Wednesday, November 3, 2010

Just Curious

Why is it that as soon as you hand a MS to a reader, you get your best ideas for the story and you want to snatch it out of their hands and make them wait for the results of the next round of revisions? Don't get me wrong; I'm grateful for the ideas, but still. There is always a version of the story that I like more than whatever version of it people are actually reading. Maddening.

Also: Tristram Shandy, day 22 (I think): Our narrator has finally been born, though he has yet to appear in a scene. He's been talked about quite a bit, though. His mother remains cloistered in her chamber, just as she's been the entire book. His father and uncle Toby have spent the majority of their time in the parlor, though Mister Shandy did take a walk down to the fish ponds when he heard the sad news that his son was named Tristram by mistake; he was intending to call him Trismagistus after the famous alchemist. Damn that Susanna and her poor short-term memory. Uncle Toby has sent for preacher Yorick, who baptised Tristram, to see what can be done about it. Mister Shandy expresses little in the way of hope.


  1. I think one of the perils of being a good writer and a creative person is that the good ideas never stop, and you never stop wanting to use them. Eventually, there needs to be a cut off point, but it's definitely artificial and arbitrary. As far as I can tell, there are no finished stories, only authors who have forced themselves to work on other things instead.

  2. I think it would be possible for me to convince myself that a work was perfect and finished, but only as long as I was never allowed to look at it ever again.

  3. I think I would need to be medicated to forget it, as well...

  4. I self-medicate every night. Hasn't seemed to work yet. But I will keep trying.

  5. I have the same philosophy about self medication as I do about writing...persistence is key.

    I have the other form of this problem...I know I have to change something about my story but I really really don't want to.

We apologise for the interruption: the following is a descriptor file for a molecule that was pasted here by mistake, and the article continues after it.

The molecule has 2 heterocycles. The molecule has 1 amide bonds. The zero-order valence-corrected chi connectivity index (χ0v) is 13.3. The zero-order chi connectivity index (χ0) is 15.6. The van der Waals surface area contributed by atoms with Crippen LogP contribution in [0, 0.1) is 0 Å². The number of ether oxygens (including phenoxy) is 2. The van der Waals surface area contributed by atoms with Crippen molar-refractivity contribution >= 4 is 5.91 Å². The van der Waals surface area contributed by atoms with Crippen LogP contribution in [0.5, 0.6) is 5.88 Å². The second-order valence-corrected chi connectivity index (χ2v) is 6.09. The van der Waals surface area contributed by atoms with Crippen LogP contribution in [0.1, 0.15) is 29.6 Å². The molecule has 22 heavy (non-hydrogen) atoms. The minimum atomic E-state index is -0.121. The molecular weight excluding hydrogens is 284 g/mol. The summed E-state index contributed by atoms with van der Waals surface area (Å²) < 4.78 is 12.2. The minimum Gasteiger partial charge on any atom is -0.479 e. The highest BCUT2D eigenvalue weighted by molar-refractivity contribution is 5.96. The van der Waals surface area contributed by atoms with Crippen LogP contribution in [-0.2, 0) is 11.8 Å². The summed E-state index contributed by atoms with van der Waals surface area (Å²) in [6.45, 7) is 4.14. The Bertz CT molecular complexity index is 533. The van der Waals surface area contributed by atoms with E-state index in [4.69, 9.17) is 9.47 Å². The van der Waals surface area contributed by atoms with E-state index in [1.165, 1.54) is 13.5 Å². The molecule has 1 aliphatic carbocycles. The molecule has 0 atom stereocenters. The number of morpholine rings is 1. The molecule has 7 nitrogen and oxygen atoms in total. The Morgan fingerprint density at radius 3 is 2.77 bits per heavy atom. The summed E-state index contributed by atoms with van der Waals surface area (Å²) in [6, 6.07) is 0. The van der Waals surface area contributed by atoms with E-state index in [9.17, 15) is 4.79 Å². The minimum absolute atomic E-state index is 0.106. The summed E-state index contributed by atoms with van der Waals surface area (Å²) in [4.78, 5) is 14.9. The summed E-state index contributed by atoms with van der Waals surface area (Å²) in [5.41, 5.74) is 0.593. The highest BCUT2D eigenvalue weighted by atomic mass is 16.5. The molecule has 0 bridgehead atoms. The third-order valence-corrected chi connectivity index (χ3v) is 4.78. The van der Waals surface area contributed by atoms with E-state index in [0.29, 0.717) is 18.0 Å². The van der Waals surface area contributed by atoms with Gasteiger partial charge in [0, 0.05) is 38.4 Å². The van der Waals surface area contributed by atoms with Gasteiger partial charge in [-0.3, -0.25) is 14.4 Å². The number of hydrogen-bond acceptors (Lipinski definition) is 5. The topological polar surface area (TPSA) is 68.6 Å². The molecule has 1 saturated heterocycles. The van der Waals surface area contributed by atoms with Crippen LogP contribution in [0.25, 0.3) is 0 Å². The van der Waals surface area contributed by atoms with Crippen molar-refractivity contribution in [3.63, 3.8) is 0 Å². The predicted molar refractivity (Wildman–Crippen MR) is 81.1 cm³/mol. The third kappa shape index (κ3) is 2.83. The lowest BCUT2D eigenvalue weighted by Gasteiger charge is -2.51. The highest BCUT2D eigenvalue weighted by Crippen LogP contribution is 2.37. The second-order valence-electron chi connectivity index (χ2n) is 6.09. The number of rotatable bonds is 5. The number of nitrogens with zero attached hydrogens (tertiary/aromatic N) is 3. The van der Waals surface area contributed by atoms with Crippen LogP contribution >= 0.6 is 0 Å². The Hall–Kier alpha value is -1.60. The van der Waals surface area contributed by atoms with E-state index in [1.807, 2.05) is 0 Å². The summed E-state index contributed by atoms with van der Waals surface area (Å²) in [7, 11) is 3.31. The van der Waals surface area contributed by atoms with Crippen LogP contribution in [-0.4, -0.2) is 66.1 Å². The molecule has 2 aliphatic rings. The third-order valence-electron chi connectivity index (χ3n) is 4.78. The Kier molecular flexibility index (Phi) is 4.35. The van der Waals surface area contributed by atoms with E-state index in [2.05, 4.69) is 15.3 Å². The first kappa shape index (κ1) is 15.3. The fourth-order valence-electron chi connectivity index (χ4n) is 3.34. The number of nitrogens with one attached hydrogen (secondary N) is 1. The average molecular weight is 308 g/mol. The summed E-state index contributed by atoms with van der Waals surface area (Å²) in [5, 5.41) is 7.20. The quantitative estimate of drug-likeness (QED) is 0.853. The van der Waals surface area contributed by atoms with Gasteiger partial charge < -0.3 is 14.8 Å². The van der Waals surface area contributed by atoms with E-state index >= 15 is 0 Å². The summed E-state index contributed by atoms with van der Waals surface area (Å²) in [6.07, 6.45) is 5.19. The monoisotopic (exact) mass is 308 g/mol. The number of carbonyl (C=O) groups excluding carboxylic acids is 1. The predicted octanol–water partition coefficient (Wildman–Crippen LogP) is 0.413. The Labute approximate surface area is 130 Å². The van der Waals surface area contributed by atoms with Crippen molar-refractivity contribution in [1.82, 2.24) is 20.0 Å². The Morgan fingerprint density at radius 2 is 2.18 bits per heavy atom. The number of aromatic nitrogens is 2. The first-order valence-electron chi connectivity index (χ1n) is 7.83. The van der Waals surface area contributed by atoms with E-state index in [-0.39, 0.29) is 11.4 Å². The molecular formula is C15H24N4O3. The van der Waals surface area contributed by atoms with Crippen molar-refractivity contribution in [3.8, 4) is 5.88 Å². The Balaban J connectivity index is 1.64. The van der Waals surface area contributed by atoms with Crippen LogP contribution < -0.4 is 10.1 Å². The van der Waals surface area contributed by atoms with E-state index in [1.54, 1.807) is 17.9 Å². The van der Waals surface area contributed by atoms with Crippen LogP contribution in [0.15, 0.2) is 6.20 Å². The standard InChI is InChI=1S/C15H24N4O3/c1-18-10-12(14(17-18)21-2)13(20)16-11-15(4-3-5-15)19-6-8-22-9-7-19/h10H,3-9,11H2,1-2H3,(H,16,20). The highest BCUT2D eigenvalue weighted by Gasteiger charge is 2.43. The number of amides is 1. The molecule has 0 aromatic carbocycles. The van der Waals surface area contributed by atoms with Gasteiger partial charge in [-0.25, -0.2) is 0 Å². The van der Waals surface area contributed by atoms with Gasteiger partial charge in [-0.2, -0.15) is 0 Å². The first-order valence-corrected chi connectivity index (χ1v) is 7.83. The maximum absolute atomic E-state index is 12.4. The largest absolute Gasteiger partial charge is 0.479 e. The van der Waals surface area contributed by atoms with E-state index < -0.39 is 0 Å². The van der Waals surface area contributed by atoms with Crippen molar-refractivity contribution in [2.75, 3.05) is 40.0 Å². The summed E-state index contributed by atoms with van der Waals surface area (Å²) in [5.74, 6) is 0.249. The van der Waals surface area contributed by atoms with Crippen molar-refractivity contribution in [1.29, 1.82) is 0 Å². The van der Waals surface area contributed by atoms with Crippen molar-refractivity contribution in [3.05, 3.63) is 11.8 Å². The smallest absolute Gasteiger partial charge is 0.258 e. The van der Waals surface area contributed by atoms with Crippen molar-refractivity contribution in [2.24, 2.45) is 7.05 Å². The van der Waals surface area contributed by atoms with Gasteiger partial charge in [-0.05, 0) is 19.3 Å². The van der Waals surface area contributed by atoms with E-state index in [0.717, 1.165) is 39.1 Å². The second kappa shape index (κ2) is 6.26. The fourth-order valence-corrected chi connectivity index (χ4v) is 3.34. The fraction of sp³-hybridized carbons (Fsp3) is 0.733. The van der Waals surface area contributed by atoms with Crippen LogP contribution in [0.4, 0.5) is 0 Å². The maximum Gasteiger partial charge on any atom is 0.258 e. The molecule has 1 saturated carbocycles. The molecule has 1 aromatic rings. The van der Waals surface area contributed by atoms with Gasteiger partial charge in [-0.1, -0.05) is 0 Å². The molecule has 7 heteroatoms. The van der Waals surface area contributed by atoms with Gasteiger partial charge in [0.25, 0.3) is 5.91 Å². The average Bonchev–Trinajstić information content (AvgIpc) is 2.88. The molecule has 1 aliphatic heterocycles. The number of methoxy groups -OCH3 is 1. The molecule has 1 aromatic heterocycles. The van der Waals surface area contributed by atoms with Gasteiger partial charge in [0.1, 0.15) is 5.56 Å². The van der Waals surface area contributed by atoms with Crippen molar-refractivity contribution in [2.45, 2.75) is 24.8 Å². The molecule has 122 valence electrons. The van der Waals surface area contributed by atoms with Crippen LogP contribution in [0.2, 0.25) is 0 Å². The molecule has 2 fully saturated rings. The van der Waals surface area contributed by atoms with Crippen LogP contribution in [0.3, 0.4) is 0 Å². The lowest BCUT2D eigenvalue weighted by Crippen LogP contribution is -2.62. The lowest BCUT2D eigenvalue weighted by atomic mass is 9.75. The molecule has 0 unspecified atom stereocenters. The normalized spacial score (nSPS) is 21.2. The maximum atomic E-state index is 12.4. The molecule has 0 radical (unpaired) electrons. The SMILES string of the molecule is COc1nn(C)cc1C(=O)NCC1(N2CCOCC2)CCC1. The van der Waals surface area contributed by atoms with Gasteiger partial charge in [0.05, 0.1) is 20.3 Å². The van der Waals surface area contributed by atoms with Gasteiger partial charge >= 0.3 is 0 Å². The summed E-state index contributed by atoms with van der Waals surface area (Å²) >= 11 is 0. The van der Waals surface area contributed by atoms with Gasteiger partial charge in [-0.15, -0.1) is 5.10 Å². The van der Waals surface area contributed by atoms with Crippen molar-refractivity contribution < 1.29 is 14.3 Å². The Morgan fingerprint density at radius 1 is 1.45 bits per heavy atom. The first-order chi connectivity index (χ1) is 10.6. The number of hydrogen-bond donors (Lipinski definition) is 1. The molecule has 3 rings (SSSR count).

6. Mayowa: Drink a little every day, without hope, without despair. Purely for medicinal purposes.

    I used to hate knowing I had to change things in the MS, but now I can't wait to make the changes. What I hate is knowing there's a problem, but not knowing how to fix it.

    Last night Mighty Reader pointed out that I had--by giving away the essential mystery of the first act of my book in the last sentence of the first chapter--cheated the reader out of the fun of figuring something out about the protagonist's story. I've gone back and made things more subtle. If she tells me that the middle of the book doesn't work, then I have no clue what to do about that. So the middle of the book better work, that's all I can say.

    I didn't know you were in America.

  7. I just wanted to say thanks for the support this afternoon. Also wanted to say, I got a request for the full ms. today off a query I sent out yesterday.

    I can't self-medicate anymore, but tonight when you do, could you raise your glass to the agenting Gods and ask for a little help. Please.

    Perhaps 5 acts are the key.

  8. No self-medicating for me when I'm on call, as I am tonight. Which is a bummer, because I've got a tension headache like no one's business. lol

    Of course, my self-medication is typically measured from the small side of the jigger since I'm paranoid about becoming a self-medicatoholic like every single person on my mom's side of the family.

    @Anne - Five acts cannot be the key. I was told on another blog today, in no uncertain terms, that agents and publishers judge all books by the three act structure, and if you don't have it or use it, you will not have a chance at being published. Period. End of story.

    Can I roll my eyes now?

    That I can still do while on call.

    Best of luck, Anne! That's very exciting news!

  9. Anne: That is excellent news! I am impressed and not a bit surprised. Fingers crossed!

  10. Nevets: 3-act is totally pwned. 5-act rules. It's got, like, two more acts.

  11. One of the best reasons for coming here Scott is the interesting discussions. I rarely comment because I'm here so late :)

    First - self medicating rules.

    Second - I think when a character is introduced by others, or as the narrator, but takes some time to actually appear in the novel, builds anticipation. A lot of character building happens through other's perceptions, and the reader gets the opportunity to gauge if the author is sticking to the characterization.

    Last - a MS is NEVER complete until it is in print and you CAN'T start the revision process all over again. I run into the same problem. Self medicating doesn't always curb the urge to revise.

    Anne and Nevets: I promise to imbibe your share tonight :)


  12. I do not know the cause but I know the phenomenon.

    Congratulations, Anne! I hope the fiendish itch to re-write doesn't strike as you wait.

  13. Donna: I did my part this evening. Thanks for posting. Who cares how late it is?

    Tara: I' making changes. But it's good stuff. Though it Must Go To Agent This Weekend. Period. When it's in his hands, I don't look at it at all. I'll start work on the next one, I think.

  14. It's called Murphey's Law. :) I keep checking the post office box...